Commissioner Tiffany Moore-Russell, whose District 6 includes the Parramore neighborhood, indicated via telephone she didn't think the stadium would lead to further gentrification, since the site occupies land that was zoned for industrial or commercial uses, and wouldn't result in residents being displaced. The use of the Tourist Development Tax is something she plans to examine with a critical eye, however.
"As long as there is a plan that shows the venue will put heads in [hotel] beds, I have no problem taking the TDT, as long as there is a return on investment,” she said. "As long as the TDT is strong, we are able to do other venues like this. If it's not, we've wasted that investment.”
Commissioner Fred Brummer, who represents District 2, sounded more skeptical.
"Someone has to show me that it's going to generate tourism in order for me to say, 'Yes, we should use Tourism Development Tax dollars to fund the soccer stadium,' " he said via telephone. "No one has shown me that there will be the kind of events around the stadium that will generate hotel nights.”
Proving that return on the investment is the biggest obstacle facing da Silva and Rawlins at the moment, especially with other venues like the Dr. Phillips Center for the Performing Arts and the Citrus Bowl vying for additional TDT funds. Commissioner Pete Clark of District 3, who wasn't interviewed, is reportedly against the proposal as well. The remaining members of the BCC seem to be taking a wait-and-see approach.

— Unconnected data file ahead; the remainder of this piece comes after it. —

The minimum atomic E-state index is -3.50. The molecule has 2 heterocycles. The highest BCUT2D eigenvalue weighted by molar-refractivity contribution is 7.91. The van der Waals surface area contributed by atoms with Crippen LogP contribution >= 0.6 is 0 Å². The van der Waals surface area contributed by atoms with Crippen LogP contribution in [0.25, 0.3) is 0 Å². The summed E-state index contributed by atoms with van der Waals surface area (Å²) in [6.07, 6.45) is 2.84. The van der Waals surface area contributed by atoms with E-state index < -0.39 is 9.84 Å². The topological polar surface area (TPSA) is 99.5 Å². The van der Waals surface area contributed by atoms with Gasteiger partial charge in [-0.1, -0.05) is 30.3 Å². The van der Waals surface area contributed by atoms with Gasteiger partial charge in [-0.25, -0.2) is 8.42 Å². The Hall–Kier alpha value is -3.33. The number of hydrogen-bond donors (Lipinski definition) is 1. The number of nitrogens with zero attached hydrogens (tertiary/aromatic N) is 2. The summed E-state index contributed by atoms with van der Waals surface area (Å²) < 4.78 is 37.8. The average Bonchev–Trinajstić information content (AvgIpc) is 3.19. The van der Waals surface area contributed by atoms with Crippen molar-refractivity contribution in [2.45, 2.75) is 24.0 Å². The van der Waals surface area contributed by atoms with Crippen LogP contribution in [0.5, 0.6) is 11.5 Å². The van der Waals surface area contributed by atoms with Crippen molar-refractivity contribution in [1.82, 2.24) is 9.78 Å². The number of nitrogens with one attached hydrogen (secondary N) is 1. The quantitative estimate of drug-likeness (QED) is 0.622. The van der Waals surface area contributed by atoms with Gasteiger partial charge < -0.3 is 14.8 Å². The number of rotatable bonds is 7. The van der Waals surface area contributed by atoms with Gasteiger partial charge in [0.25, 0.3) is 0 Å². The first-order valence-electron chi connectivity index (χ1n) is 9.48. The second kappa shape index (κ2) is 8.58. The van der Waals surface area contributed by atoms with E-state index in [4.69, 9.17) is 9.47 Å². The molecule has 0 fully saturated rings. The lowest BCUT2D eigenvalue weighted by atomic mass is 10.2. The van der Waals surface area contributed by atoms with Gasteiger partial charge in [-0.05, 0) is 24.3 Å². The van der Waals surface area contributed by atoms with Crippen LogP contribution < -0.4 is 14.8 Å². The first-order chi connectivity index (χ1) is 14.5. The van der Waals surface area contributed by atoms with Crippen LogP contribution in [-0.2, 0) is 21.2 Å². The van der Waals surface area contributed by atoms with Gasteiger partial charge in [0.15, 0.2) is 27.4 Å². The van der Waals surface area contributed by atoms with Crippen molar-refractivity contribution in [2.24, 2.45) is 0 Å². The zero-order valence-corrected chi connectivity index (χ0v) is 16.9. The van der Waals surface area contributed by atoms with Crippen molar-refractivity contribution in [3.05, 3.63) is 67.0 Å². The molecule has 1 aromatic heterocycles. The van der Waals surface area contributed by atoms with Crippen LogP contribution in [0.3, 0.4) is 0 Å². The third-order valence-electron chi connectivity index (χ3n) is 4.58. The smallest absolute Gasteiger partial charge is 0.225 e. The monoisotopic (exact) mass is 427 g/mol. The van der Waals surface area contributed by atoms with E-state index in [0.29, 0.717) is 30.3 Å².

Of course, a businessman like da Silva didn't get to where he is without some well-honed negotiating skills. He cut a charismatic figure as he laid out his vision for the club and touts a study -- paid for by the club -- that the stadium will generate $1.2 billion in economic development over 30 years. He spoke of using the stadium to host events like the NCAA College Cup as well as forging deeper ties to his native Brazil, all while insisting the club's roots will remain American.
"We want to be an American club, not a Brazilian club,” he explained. "What we have in mind is very clear. It's focused on America, the local fans, but we have connections, we can sell products, we can sell our brand in Brazil to become an international brand. Orlando is one of the biggest destinations in the world. So for this reason we have this plan.”
In about a month, the world will find out if it's one that Orlando is buying.